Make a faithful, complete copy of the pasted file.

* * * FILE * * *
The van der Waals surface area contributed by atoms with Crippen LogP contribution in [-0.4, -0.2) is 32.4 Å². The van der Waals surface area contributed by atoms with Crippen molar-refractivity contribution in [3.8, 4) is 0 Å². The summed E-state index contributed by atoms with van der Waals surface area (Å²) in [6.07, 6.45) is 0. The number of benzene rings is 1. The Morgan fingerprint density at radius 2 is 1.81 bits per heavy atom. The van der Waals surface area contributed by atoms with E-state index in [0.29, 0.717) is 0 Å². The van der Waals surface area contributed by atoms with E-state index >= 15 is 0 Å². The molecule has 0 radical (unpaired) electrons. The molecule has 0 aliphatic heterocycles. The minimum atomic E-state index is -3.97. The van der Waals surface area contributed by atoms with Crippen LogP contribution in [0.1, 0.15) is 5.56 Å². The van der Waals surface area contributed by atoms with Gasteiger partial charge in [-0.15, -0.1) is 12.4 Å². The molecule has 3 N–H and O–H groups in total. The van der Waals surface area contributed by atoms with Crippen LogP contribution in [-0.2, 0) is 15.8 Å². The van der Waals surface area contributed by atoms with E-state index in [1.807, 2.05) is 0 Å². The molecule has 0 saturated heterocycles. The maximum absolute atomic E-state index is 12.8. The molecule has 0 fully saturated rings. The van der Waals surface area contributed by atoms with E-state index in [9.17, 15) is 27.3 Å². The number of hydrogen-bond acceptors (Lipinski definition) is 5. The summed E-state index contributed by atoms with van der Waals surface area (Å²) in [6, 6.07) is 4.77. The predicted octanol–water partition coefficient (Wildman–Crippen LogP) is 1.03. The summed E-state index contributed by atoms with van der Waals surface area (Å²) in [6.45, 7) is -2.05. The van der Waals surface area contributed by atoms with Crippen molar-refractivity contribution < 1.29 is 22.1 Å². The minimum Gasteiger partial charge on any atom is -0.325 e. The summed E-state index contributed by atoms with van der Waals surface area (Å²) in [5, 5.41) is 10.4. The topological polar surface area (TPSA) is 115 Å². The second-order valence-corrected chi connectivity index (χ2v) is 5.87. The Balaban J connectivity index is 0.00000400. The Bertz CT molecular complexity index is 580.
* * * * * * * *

The van der Waals surface area contributed by atoms with Crippen LogP contribution in [-0.4, -0.2) is 32.4 Å². The van der Waals surface area contributed by atoms with Crippen molar-refractivity contribution in [3.8, 4) is 0 Å². The summed E-state index contributed by atoms with van der Waals surface area (Å²) in [6.07, 6.45) is 0. The number of benzene rings is 1. The Morgan fingerprint density at radius 2 is 1.81 bits per heavy atom. The van der Waals surface area contributed by atoms with E-state index in [0.29, 0.717) is 0 Å². The van der Waals surface area contributed by atoms with E-state index >= 15 is 0 Å². The molecule has 0 radical (unpaired) electrons. The molecule has 0 aliphatic heterocycles. The minimum atomic E-state index is -3.97. The van der Waals surface area contributed by atoms with Crippen LogP contribution in [0.1, 0.15) is 5.56 Å². The van der Waals surface area contributed by atoms with Gasteiger partial charge in [-0.15, -0.1) is 12.4 Å². The molecule has 3 N–H and O–H groups in total. The van der Waals surface area contributed by atoms with Crippen LogP contribution in [-0.2, 0) is 15.8 Å². The van der Waals surface area contributed by atoms with E-state index in [1.807, 2.05) is 0 Å². The molecule has 0 saturated heterocycles. The maximum absolute atomic E-state index is 12.8. The molecule has 0 fully saturated rings. The van der Waals surface area contributed by atoms with E-state index in [9.17, 15) is 27.3 Å². The number of hydrogen-bond acceptors (Lipinski definition) is 5. The summed E-state index contributed by atoms with van der Waals surface area (Å²) in [6, 6.07) is 4.77. The predicted octanol–water partition coefficient (Wildman–Crippen LogP) is 1.03. The summed E-state index contributed by atoms with van der Waals surface area (Å²) in [6.45, 7) is -2.05. The van der Waals surface area contributed by atoms with Crippen molar-refractivity contribution < 1.29 is 22.1 Å². The minimum Gasteiger partial charge on any atom is -0.325 e. The summed E-state index contributed by atoms with van der Waals surface area (Å²) in [5, 5.41) is 10.4. The topological polar surface area (TPSA) is 115 Å². The second-order valence-corrected chi connectivity index (χ2v) is 5.87. The Balaban J connectivity index is 0.00000400. The Bertz CT molecular complexity index is 580.